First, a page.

Mayor Daley doesn’t look very nimble. He’s what a football announcer might call “sneaky fast.” Let a sensitive, important, or just plain boring debate begin at a City Council meeting and he could…go…all…the…way!
All the way out of the council chambers, that is.
Last week’s meeting saw Daley in top form. He streaked downfield when Alderman Toni Preckwinkle tried introducing an ordinance to cut off city funding of legal expenses for proadministration aldermen–mostly white–in a lawsuit brought by opposition aldermen–mostly black–over the 1992 city ward remap. The remap passed in a citywide referendum.
The plaintiff opposition aldermen contend that the proadministration aldermen voluntarily became defendants. Alderman Edward Burke, as chairman of the Finance Committee, has approved paying legal expenses for himself and his fellow defendants but denied it for the plaintiffs. The city spent over $5 million on the defendants’ legal fees as of January 1. As for the remap itself, the opposition aldermen charge that it should have created two more black-majority wards and one more Latino ward.
Daley had just returned to the council chambers (having left for most of a debate over the practices of the Habitat Company in locating scattered-site public housing) when Preckwinkle asked the clerk to read her ordinance. The council would then vote on whether to suspend its rules so the ordinance could be debated immediately.
And he could…go…all…the…way! Daley sprinted out, and Alderman Lorraine Dixon replaced him at the podium before the clerk could finish reading Preckwinkle’s ordinance out loud.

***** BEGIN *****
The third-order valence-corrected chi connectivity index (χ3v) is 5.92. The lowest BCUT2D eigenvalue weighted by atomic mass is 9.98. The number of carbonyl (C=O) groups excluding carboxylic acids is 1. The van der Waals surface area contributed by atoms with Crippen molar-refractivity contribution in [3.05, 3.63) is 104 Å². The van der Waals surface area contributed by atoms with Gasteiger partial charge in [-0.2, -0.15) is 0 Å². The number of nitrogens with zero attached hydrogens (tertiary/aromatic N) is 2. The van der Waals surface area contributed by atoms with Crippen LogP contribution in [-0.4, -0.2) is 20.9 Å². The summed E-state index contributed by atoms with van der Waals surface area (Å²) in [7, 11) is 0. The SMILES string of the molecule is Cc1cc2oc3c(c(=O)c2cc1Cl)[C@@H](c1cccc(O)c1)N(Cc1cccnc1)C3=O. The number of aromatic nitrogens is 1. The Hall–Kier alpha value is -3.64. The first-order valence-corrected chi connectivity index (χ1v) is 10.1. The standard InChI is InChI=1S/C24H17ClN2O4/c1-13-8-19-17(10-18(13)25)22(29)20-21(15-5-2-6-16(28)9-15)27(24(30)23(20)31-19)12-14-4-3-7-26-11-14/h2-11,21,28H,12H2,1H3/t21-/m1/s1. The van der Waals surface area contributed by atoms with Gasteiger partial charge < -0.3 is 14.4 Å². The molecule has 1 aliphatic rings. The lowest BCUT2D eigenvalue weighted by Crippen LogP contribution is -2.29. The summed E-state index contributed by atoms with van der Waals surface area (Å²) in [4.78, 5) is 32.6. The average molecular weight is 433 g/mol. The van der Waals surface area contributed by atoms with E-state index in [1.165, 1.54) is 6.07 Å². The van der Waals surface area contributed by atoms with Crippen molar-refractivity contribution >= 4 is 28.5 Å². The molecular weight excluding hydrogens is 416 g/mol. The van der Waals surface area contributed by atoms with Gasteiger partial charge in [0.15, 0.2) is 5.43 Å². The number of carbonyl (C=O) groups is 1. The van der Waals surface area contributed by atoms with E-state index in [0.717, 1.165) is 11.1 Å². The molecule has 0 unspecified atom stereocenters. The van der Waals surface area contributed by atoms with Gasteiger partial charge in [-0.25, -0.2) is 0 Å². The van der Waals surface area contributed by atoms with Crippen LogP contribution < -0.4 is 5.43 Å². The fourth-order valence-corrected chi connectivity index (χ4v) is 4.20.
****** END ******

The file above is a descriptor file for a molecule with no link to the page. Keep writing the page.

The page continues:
The ordinance was notable for singling out Burke. It stated that he refused to pay the plaintiffs’ legal fees because “no authority exists to pay plaintiffs suing the City….
Whereas, [Burke] and Administration aldermen were themselves plaintiffs in several prior remap and related suits…in which [Burke] personally caused the City to pay for his and their own outside attorneys fees and expenses.”
“I think this is a critical issue,” said Preckwinkle before the vote. “By the way, my first note here, which I’ll share with the chairman,” meaning Burke, “was going to be the high regard that I have for him.”
“I’ll take note of that,” Burke grinned.
The roll call was unusually lively, particularly when the clerk called on freshman alderman Walter Burnett Jr. Burnett is black and owes his election to his mentors, Daley allies Cook County Recorder of Deeds Jesse White and former Cook County Board president George Dunne. He may be finding that situation uncomfortable, since he tried abstaining. Unfortunately, the rookie alderman didn’t realize council rules don’t allow abstentions. A minor uproar ensued, with shouts of “You can’t abstain!” from both sides.
“Alderman, yeah or nay?” asked Dixon. Burnett went with nay, the proadministration vote. He didn’t sound happy.
Lastly, the clerk called for Dixon’s vote. “No,” said Dixon, a Daley ally who’s also black.
“No????” snorted an unidentified alderman.
“No,” Dixon repeated.
“Well, at least she didn’t abstain!” cracked Alderman Robert Shaw.
“She knows better!” laughed Alderman Dorothy Tillman.
Preckwinkle lost; the ordinance wasn’t considered. And Daley apparently made like Forrest Gump, running right past the goalpost and out the doors, since he never did
come back. –Cate Plys